Richard P. Kusserow served as DHHS Inspector General for 11 years. He currently is CEO of Strategic Management Services, LLC (SM), a firm that has assisted more than 3,000 organizations and entities with compliance related matters. The SM sister company, CRC, provides a wide range of compliance tools including sanction-screening.

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Kusserow on Compliance: When a CIA looms, it is time to seek a new job, career change, or hiding place, or take action

When organizations fall under the spotlight of the Department of Justice (DOJ), there is a period of many months before a settlement is negotiated that is followed by another negotiation process with the HHS Office of Inspector General (OIG) that leads to a corporate integrity agreement (CIA). By time of settlement, or shortly thereafter, it is common to find the compliance officer has left, as many  see the warning signals and decide to leave, or later are asked to do so.  When this happens, there begins a struggle to replace the compliance officer.   This is not an easy thing to accomplish as it take three to five months on average to find someone qualified and is complicated by the fact that many would-be candidates may not wish to take on a “fire storm” job at the outset of a five-year stringent CIA set of terms and condition.   All this takes place at a time when CIA terms will be adding great new burdens on the compliance program.

Replacing compliance officers

One short-term solution, when replacing the compliance officer, is to designate someone in-house to act until the gap can be filled by a permanent appointment.   This is seldom a good solution.  At a time when a steady, experienced, aggressive, and professional hand is needed to meet the immediate challenges of meeting the stringent compliance mandates of a CIA, the temporary appointee will be just trying to hold things together, without creating any future problems for themselves.   The alternative is hiring an interim compliance officer, until the right permanent solution can be found. This has the benefit of using someone who knows what has to be done and will be replaced within a matter of a few months.  This permits a steadier hand and includes the benefit of having someone to independently assess the state of the program and move on a plan to strengthen it.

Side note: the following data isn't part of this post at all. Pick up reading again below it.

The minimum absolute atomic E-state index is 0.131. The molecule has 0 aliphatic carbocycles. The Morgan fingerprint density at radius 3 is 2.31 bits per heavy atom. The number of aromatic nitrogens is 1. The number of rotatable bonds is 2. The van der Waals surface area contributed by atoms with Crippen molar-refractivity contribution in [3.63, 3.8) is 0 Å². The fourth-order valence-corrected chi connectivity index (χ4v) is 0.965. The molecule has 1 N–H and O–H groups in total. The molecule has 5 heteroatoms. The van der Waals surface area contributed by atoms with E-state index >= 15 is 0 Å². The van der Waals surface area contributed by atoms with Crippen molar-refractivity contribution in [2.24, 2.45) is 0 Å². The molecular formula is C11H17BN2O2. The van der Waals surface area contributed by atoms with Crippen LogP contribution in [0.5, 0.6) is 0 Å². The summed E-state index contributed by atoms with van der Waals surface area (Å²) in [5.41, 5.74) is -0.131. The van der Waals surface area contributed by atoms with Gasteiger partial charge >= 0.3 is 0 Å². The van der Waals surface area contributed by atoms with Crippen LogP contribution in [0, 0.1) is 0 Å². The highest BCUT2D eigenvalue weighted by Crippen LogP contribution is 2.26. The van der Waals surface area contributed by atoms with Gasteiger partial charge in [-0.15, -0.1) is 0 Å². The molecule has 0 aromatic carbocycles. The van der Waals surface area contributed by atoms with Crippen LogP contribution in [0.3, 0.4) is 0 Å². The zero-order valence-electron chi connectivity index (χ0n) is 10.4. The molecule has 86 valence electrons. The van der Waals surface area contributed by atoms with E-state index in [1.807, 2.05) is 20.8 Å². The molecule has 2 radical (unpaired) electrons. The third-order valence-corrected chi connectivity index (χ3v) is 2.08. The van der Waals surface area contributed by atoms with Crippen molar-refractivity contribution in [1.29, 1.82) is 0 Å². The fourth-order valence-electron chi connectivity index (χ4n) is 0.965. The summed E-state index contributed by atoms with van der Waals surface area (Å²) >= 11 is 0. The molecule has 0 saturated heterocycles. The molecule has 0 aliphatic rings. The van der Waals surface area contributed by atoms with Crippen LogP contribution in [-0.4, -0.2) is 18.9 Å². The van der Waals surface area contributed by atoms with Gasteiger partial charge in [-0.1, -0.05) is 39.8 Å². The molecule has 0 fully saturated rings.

Compliance officers who want to keep their jobs

Those desiring to keep their jobs cannot afford to wait in the wings to see what develops while the attorneys are negotiating with the DOJ and OIG.   It is dangerous and career-threatening.  They need to shore up the program and be considered part of the solution.  While negotiations are underway, the attorneys focus on the transaction terms with the government to resolve the pending issues, and not necessarily the consequences of living with the negotiated terms.  This may take many months, during which time the compliance officer needs to act affirmatively and with celerity to strengthen his or her position, before the CIA descends and the attention is redirected back to compliance.  The OIG follows predictable patterns in setting terms and conditions. Anticipating and preparing for what is coming with the CIA is being smart and, quite frankly, a job security effort.   The time should be used to educate management and the Board on what to expect, as well as preparing for what will come.

Evidencing compliance program effectiveness